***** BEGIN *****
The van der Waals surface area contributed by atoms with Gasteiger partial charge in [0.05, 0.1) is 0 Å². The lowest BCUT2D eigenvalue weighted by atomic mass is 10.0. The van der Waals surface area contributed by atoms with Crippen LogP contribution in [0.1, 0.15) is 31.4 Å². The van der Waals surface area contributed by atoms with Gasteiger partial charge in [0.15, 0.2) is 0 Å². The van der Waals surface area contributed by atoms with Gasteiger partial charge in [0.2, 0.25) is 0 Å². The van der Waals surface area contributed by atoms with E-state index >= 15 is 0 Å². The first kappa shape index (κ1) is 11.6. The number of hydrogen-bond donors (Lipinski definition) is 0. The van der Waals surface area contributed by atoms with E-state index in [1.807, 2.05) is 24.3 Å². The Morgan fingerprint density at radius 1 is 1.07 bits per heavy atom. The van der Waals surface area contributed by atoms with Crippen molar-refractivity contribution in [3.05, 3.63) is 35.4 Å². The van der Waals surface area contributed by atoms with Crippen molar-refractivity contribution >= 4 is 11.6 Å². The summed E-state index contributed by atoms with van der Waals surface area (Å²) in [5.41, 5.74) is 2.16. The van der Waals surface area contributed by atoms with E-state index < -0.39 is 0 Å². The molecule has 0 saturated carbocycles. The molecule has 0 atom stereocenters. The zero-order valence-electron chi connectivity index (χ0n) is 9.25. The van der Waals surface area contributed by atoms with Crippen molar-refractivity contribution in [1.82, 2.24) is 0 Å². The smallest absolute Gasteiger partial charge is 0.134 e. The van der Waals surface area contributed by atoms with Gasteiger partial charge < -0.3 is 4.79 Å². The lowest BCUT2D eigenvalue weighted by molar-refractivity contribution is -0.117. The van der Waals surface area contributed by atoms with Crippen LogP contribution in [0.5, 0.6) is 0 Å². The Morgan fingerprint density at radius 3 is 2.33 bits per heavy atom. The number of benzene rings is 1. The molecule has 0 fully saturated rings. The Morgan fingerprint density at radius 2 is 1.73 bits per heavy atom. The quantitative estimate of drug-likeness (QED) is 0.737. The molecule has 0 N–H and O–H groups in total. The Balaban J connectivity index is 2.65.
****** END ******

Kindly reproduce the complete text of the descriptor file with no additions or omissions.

The van der Waals surface area contributed by atoms with Gasteiger partial charge in [0.05, 0.1) is 0 Å². The lowest BCUT2D eigenvalue weighted by atomic mass is 10.0. The van der Waals surface area contributed by atoms with Crippen LogP contribution in [0.1, 0.15) is 31.4 Å². The van der Waals surface area contributed by atoms with Gasteiger partial charge in [0.15, 0.2) is 0 Å². The van der Waals surface area contributed by atoms with Gasteiger partial charge in [0.2, 0.25) is 0 Å². The van der Waals surface area contributed by atoms with E-state index >= 15 is 0 Å². The first kappa shape index (κ1) is 11.6. The number of hydrogen-bond donors (Lipinski definition) is 0. The van der Waals surface area contributed by atoms with E-state index in [1.807, 2.05) is 24.3 Å². The Morgan fingerprint density at radius 1 is 1.07 bits per heavy atom. The van der Waals surface area contributed by atoms with Crippen molar-refractivity contribution in [3.05, 3.63) is 35.4 Å². The van der Waals surface area contributed by atoms with Crippen molar-refractivity contribution >= 4 is 11.6 Å². The summed E-state index contributed by atoms with van der Waals surface area (Å²) in [5.41, 5.74) is 2.16. The van der Waals surface area contributed by atoms with E-state index < -0.39 is 0 Å². The molecule has 0 saturated carbocycles. The molecule has 0 atom stereocenters. The zero-order valence-electron chi connectivity index (χ0n) is 9.25. The van der Waals surface area contributed by atoms with Crippen molar-refractivity contribution in [1.82, 2.24) is 0 Å². The smallest absolute Gasteiger partial charge is 0.134 e. The van der Waals surface area contributed by atoms with Gasteiger partial charge < -0.3 is 4.79 Å². The lowest BCUT2D eigenvalue weighted by molar-refractivity contribution is -0.117. The van der Waals surface area contributed by atoms with Crippen LogP contribution in [0.5, 0.6) is 0 Å². The Morgan fingerprint density at radius 3 is 2.33 bits per heavy atom. The number of benzene rings is 1. The molecule has 0 fully saturated rings. The Morgan fingerprint density at radius 2 is 1.73 bits per heavy atom. The quantitative estimate of drug-likeness (QED) is 0.737. The molecule has 0 N–H and O–H groups in total. The Balaban J connectivity index is 2.65.